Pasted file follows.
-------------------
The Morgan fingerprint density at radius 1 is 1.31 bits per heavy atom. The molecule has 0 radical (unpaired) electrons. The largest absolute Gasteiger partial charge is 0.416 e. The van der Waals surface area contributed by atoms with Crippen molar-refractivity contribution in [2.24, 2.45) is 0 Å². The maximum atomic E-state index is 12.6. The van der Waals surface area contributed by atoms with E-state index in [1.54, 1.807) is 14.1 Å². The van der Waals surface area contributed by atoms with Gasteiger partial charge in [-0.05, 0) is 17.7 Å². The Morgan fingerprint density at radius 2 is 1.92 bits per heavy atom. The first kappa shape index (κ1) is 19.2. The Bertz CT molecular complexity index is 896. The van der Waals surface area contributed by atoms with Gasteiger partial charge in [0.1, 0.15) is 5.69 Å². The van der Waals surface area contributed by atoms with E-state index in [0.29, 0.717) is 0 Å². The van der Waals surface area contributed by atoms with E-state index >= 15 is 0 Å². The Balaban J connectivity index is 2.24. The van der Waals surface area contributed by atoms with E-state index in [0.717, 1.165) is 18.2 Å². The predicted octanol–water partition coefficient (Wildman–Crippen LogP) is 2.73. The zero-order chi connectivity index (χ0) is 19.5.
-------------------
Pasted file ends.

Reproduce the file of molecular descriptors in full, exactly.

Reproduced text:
The Morgan fingerprint density at radius 1 is 1.31 bits per heavy atom. The molecule has 0 radical (unpaired) electrons. The largest absolute Gasteiger partial charge is 0.416 e. The van der Waals surface area contributed by atoms with Crippen molar-refractivity contribution in [2.24, 2.45) is 0 Å². The maximum atomic E-state index is 12.6. The van der Waals surface area contributed by atoms with E-state index in [1.54, 1.807) is 14.1 Å². The van der Waals surface area contributed by atoms with Gasteiger partial charge in [-0.05, 0) is 17.7 Å². The Morgan fingerprint density at radius 2 is 1.92 bits per heavy atom. The first kappa shape index (κ1) is 19.2. The Bertz CT molecular complexity index is 896. The van der Waals surface area contributed by atoms with Gasteiger partial charge in [0.1, 0.15) is 5.69 Å². The van der Waals surface area contributed by atoms with E-state index in [0.29, 0.717) is 0 Å². The van der Waals surface area contributed by atoms with E-state index >= 15 is 0 Å². The Balaban J connectivity index is 2.24. The van der Waals surface area contributed by atoms with E-state index in [0.717, 1.165) is 18.2 Å². The predicted octanol–water partition coefficient (Wildman–Crippen LogP) is 2.73. The zero-order chi connectivity index (χ0) is 19.5.